Tag Archives: gardening tips

Getting the best from your garden in May

Getting the best from your garden in May

Thinking of doing some gardening this bank holiday weekend? Here’s a handy reminder of what type of garden tasks should be completed at this time of year….


Trees shrubs and flowers

  • Stay on top of weed growth by hoeing- ensure that the kitchen garden and ornamental garden is hoed often and efficiently
  • Plant summer bedding into containers with a good compost
  • Mulch beds and borders to improve the moisture of the soil and to prevent weed growth
  • Take cuttings of softwood from perennials such as Verbena, fuschia and geraniums to propagate for next year.
  • Regularly inspect plants for pests looking particularly at the underside of leaves and shoot tips
  • Cut back lavender plants by removing the old flower heads along with roughly 1 inch of new growth
  • Prune spring flowering shrubs that have finished flowering
  • Trim evergreen hedges that have overgrown
  • Ensure that tender and younger plants are covered or moved into a greenhouse if frost is forecast

Fruits, Vegetables and Herbs

  • Begin earthing up potatoes that were planted last month, do so as soon as they break through. Be careful not to harvest potatoes too earl; wait until there are fully visible flower trusses.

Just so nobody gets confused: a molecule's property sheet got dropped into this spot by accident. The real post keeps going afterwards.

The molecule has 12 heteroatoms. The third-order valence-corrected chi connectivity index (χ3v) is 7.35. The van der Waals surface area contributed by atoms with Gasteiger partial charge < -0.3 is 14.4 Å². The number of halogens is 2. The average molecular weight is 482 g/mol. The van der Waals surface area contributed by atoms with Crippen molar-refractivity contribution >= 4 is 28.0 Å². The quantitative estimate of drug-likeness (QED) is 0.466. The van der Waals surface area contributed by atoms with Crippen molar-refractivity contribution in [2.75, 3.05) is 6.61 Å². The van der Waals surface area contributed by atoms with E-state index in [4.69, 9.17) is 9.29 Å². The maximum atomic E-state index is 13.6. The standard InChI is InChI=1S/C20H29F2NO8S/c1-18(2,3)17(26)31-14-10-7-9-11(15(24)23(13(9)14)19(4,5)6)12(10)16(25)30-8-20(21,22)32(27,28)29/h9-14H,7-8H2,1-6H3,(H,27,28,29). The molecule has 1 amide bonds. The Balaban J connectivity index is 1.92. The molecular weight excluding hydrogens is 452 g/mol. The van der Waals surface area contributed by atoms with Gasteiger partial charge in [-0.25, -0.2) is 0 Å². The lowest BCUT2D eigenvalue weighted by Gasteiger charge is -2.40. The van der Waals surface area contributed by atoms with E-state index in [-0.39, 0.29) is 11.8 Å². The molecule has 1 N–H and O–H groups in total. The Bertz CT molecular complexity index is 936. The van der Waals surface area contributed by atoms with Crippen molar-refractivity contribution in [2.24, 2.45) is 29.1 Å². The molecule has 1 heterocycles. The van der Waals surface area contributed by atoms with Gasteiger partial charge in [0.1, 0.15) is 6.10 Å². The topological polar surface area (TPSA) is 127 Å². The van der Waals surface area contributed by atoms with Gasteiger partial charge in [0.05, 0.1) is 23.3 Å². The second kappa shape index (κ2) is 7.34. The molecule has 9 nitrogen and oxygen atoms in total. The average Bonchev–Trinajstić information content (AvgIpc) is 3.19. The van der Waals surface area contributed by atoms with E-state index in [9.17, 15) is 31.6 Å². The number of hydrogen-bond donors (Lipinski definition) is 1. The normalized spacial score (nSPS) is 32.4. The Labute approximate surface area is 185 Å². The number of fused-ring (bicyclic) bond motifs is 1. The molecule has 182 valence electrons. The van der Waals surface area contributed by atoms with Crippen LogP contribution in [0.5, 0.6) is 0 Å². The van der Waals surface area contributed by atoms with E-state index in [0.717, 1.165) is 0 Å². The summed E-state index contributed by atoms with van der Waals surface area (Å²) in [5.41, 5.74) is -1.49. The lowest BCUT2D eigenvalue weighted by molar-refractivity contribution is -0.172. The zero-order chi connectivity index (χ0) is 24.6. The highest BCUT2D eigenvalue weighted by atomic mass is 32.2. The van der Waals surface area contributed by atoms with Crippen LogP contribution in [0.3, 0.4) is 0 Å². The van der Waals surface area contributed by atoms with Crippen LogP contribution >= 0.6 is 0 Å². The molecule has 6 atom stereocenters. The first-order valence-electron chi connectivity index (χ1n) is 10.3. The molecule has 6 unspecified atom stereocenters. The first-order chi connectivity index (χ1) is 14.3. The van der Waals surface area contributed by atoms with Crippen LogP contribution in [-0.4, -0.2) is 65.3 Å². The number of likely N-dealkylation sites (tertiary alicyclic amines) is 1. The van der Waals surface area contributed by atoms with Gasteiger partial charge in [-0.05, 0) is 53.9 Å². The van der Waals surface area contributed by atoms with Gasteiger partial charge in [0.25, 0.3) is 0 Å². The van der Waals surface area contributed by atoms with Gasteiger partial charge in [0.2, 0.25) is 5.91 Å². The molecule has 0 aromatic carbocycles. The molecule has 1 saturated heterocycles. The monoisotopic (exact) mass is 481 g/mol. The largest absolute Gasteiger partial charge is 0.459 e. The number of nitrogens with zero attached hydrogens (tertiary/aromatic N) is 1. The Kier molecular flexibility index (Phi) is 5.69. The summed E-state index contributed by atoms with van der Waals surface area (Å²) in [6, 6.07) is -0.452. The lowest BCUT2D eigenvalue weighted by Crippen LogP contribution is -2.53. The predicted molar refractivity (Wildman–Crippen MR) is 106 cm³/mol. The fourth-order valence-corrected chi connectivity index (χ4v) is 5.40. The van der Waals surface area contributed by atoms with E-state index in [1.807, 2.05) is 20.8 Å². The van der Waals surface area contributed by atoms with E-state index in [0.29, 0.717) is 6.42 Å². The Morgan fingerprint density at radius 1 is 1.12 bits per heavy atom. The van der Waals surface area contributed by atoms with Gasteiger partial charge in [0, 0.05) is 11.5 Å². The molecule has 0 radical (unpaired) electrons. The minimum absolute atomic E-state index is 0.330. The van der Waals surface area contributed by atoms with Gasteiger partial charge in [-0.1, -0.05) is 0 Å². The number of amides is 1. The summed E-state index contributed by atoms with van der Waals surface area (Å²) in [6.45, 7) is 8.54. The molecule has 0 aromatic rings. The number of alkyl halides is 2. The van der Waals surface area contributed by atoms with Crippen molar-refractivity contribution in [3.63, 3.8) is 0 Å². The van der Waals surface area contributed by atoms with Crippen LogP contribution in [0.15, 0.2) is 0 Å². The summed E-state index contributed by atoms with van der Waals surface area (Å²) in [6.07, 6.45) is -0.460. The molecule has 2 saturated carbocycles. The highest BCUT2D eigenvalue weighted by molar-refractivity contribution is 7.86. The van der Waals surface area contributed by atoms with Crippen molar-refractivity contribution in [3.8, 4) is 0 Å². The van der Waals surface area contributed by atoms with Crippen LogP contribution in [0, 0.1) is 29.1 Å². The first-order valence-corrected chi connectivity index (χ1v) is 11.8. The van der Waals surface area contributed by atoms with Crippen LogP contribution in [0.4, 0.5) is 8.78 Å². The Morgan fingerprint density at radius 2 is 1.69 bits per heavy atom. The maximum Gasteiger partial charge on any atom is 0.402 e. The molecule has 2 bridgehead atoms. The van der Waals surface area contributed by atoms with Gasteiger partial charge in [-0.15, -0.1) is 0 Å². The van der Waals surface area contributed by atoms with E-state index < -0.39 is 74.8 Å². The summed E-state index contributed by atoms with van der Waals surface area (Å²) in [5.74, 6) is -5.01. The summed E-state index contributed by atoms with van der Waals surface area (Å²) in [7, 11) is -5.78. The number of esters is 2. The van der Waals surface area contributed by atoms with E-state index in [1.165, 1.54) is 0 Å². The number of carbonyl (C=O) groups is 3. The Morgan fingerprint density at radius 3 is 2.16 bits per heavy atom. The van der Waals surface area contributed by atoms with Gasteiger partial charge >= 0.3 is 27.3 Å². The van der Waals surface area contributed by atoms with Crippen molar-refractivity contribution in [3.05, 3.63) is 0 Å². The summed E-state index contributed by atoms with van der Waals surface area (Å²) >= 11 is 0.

• Mulch under strawberry plants to act as a barrier between the moist and damp soil and the plant; this should help to prevent snails and mould. Feed the strawberry plants once a fortnight with Tomorite.
  • Sow cauliflower and leeks that will be ready to eat in the winter.
  • Sow bean varieties in a sunny position in well drained soil.
  • Salad crops and coriander and parsley can all be sown in succession with about 10 days in between.
  • Asparagus can be harvested when ready; spears no taller than 20cm.
  • Harvest rhubarb by pulling at the stalks. Take between half and a third of the growth at one time, never any more than half.
  • Water newly planted fruit trees well and encourage them to fully establish themselves by removing fruits and blossoms; allowing them to focus on growth.
  • Protect fruit trees such as cherries from birds with netting.
  • Once frosts are truly over plant out tomatoes.
  • Take softwood cuttings of shrubby herbs.

Lawn, pond, greenhouse and wildlife

  • Mow the laws once every week and apply a spring lawn feed if you haven’t already done so earlier this year.
  • If you desire a short lawn, gradually reduce the height of your cut. Leave lawns that have been recently sown for at least 5-6 week
  • Keep the greenhouse aerated by allowing airflow on sunny days.

For everything you need to get the best results in your garden, visit one of our Exeter Garden Centres today.

Colourful autumn maple leaves on a tree branch. Yellow autumn leaves

Top Tips for gardening this October

As we move nearer winter, October is definitely the time to ‘batten down the hatches’ as it were, in the garden! Here are our top gardening tips for October.

  1. Plant up your patio containers